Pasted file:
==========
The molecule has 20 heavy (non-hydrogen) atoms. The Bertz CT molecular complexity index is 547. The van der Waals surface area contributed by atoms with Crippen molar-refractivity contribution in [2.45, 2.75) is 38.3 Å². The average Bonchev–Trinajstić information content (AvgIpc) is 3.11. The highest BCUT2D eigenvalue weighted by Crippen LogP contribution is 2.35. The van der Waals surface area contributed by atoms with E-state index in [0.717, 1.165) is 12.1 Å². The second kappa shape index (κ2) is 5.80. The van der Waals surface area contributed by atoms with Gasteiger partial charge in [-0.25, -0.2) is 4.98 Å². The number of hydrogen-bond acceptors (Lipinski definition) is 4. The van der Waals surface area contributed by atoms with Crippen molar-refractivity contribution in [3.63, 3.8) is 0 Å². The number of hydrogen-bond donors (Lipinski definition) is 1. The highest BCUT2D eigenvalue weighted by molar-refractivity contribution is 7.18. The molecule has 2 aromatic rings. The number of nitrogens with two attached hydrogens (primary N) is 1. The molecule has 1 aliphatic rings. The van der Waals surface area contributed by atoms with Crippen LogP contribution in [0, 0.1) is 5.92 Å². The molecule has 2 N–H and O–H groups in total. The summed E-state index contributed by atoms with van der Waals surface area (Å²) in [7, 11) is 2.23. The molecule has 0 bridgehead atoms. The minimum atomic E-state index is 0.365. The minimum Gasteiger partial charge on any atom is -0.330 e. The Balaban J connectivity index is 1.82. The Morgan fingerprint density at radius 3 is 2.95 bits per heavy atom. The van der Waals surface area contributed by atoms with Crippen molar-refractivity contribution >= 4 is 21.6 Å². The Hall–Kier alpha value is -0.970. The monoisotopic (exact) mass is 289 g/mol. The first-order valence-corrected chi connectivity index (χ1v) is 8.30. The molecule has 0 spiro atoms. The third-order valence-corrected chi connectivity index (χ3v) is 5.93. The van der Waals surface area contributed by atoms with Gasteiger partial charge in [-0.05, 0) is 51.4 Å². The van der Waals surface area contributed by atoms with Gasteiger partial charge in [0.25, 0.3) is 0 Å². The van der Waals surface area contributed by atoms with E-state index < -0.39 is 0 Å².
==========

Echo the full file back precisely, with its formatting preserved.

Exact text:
The molecule has 20 heavy (non-hydrogen) atoms. The Bertz CT molecular complexity index is 547. The van der Waals surface area contributed by atoms with Crippen molar-refractivity contribution in [2.45, 2.75) is 38.3 Å². The average Bonchev–Trinajstić information content (AvgIpc) is 3.11. The highest BCUT2D eigenvalue weighted by Crippen LogP contribution is 2.35. The van der Waals surface area contributed by atoms with E-state index in [0.717, 1.165) is 12.1 Å². The second kappa shape index (κ2) is 5.80. The van der Waals surface area contributed by atoms with Gasteiger partial charge in [-0.25, -0.2) is 4.98 Å². The number of hydrogen-bond acceptors (Lipinski definition) is 4. The van der Waals surface area contributed by atoms with Crippen molar-refractivity contribution in [3.63, 3.8) is 0 Å². The number of hydrogen-bond donors (Lipinski definition) is 1. The highest BCUT2D eigenvalue weighted by molar-refractivity contribution is 7.18. The molecule has 2 aromatic rings. The number of nitrogens with two attached hydrogens (primary N) is 1. The molecule has 1 aliphatic rings. The van der Waals surface area contributed by atoms with Crippen LogP contribution in [0, 0.1) is 5.92 Å². The molecule has 2 N–H and O–H groups in total. The summed E-state index contributed by atoms with van der Waals surface area (Å²) in [7, 11) is 2.23. The molecule has 0 bridgehead atoms. The minimum atomic E-state index is 0.365. The minimum Gasteiger partial charge on any atom is -0.330 e. The Balaban J connectivity index is 1.82. The Morgan fingerprint density at radius 3 is 2.95 bits per heavy atom. The van der Waals surface area contributed by atoms with Crippen molar-refractivity contribution >= 4 is 21.6 Å². The Hall–Kier alpha value is -0.970. The monoisotopic (exact) mass is 289 g/mol. The first-order valence-corrected chi connectivity index (χ1v) is 8.30. The molecule has 0 spiro atoms. The third-order valence-corrected chi connectivity index (χ3v) is 5.93. The van der Waals surface area contributed by atoms with Gasteiger partial charge in [-0.05, 0) is 51.4 Å². The van der Waals surface area contributed by atoms with Gasteiger partial charge in [0.25, 0.3) is 0 Å². The van der Waals surface area contributed by atoms with E-state index < -0.39 is 0 Å².